Google, Along With UChicago Medicine, Is Violating Data Privacy Regulation

A lawsuit has been filed against the tech giant Google for inaptly obtaining and using sensitive health-related information of thousands of hospitalized patients. The lawsuit specifies how the globally established tech companies are trying to integrate their business in the trillion-dollar healthcare market and are being associated with concerns over privacy.

From the past few years, global tech firms such as Apple, Microsoft, and Google have been focusing on leaning their services towards healthcare organizations. The tech firms are assuring to help organizations in better organizing medical data and employing this information to design novel AI diagnostic tools. However, privacy advocates are opposing tech giants to launch such kind of strategies. According to the advocates, the tech giants can have an unprecedented vision into the lives of their customers by accessing the medical records.

The New York Times reported that the lawsuit is associated with a mutually agreed deal between Google and UChicago Medicine (University of Chicago Medical Center) held in 2017. According to the deal, UChicago Medicine gave accession to Google to obtain medical records of patients from 2009 to 2016 in order to design new AI tools.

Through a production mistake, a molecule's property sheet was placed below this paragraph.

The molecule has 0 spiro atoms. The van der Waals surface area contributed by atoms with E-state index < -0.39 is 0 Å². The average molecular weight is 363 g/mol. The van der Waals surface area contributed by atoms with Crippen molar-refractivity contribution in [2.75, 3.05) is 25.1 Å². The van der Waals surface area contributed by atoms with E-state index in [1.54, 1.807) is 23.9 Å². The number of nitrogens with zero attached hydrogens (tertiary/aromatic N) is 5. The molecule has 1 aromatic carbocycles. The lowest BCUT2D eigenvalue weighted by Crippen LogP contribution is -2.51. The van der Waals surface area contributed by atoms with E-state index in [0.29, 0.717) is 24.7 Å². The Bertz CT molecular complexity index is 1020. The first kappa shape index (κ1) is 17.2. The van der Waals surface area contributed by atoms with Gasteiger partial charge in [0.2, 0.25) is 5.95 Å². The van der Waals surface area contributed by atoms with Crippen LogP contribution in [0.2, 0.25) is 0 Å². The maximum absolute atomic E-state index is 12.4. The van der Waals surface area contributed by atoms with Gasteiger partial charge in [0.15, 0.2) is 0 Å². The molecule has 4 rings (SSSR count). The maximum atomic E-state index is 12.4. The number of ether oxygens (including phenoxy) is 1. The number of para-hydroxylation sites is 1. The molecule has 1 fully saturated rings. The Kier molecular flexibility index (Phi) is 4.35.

Such practice by Google appears as a potential infringement of the federal health data privacy regulation, titled HIPAA.

On a similar note, Chronicle—Alphabet’s cybersecurity company—has recently revealed that it would soon unite with Google and will become a significant element of Google Cloud. The cybersecurity company was established last year and in March 2019, it launched its first product at a commercial level, known as Backstory. The product is, in fact, the foremost global security telemetry platform designed for cybersecurity purposes. Chronicle co-founder and CEO Stephen Gillett stated in a blog post that Chronicle’s Backstory, Google Cloud’s cybersecurity tools, and VirusTotal are integral and would be leveraged collectively.

After the launch of Backstory, the company evaluated the security telemetry platform on Google Photos for cybersecurity.


Kevin Sword

Kevin is a German-resident and to pursue higher studies he went to the U.S. for acquiring graduation in Astronomy. He had been doing various IT and computer languages-related courses along with his Bachelor’s studies. The passion for grasping progressively about science-based topics such as space launches, missions, discoveries, and space events have pushed him to pursue content writing. Previously, he was working as a content editor in a news magazine publishing platform.

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